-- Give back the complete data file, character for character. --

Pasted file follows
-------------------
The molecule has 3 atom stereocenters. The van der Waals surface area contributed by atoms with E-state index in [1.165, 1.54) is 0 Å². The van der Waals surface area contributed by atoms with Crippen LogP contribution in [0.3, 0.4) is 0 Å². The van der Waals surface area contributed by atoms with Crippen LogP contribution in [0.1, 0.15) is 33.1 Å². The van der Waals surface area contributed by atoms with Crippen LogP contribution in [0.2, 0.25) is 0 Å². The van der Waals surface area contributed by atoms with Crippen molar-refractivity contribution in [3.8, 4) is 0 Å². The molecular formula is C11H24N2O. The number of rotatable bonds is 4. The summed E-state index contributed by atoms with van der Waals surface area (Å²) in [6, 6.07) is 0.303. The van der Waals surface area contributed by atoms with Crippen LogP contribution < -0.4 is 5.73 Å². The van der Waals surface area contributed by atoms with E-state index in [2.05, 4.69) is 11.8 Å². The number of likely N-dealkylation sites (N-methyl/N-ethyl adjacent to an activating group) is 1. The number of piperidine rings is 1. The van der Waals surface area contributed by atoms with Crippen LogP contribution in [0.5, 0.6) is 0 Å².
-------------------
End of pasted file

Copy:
The molecule has 3 atom stereocenters. The van der Waals surface area contributed by atoms with E-state index in [1.165, 1.54) is 0 Å². The van der Waals surface area contributed by atoms with Crippen LogP contribution in [0.3, 0.4) is 0 Å². The van der Waals surface area contributed by atoms with Crippen LogP contribution in [0.1, 0.15) is 33.1 Å². The van der Waals surface area contributed by atoms with Crippen LogP contribution in [0.2, 0.25) is 0 Å². The van der Waals surface area contributed by atoms with Crippen molar-refractivity contribution in [3.8, 4) is 0 Å². The molecular formula is C11H24N2O. The number of rotatable bonds is 4. The summed E-state index contributed by atoms with van der Waals surface area (Å²) in [6, 6.07) is 0.303. The van der Waals surface area contributed by atoms with Crippen LogP contribution < -0.4 is 5.73 Å². The van der Waals surface area contributed by atoms with E-state index in [2.05, 4.69) is 11.8 Å². The number of likely N-dealkylation sites (N-methyl/N-ethyl adjacent to an activating group) is 1. The number of piperidine rings is 1. The van der Waals surface area contributed by atoms with Crippen LogP contribution in [0.5, 0.6) is 0 Å².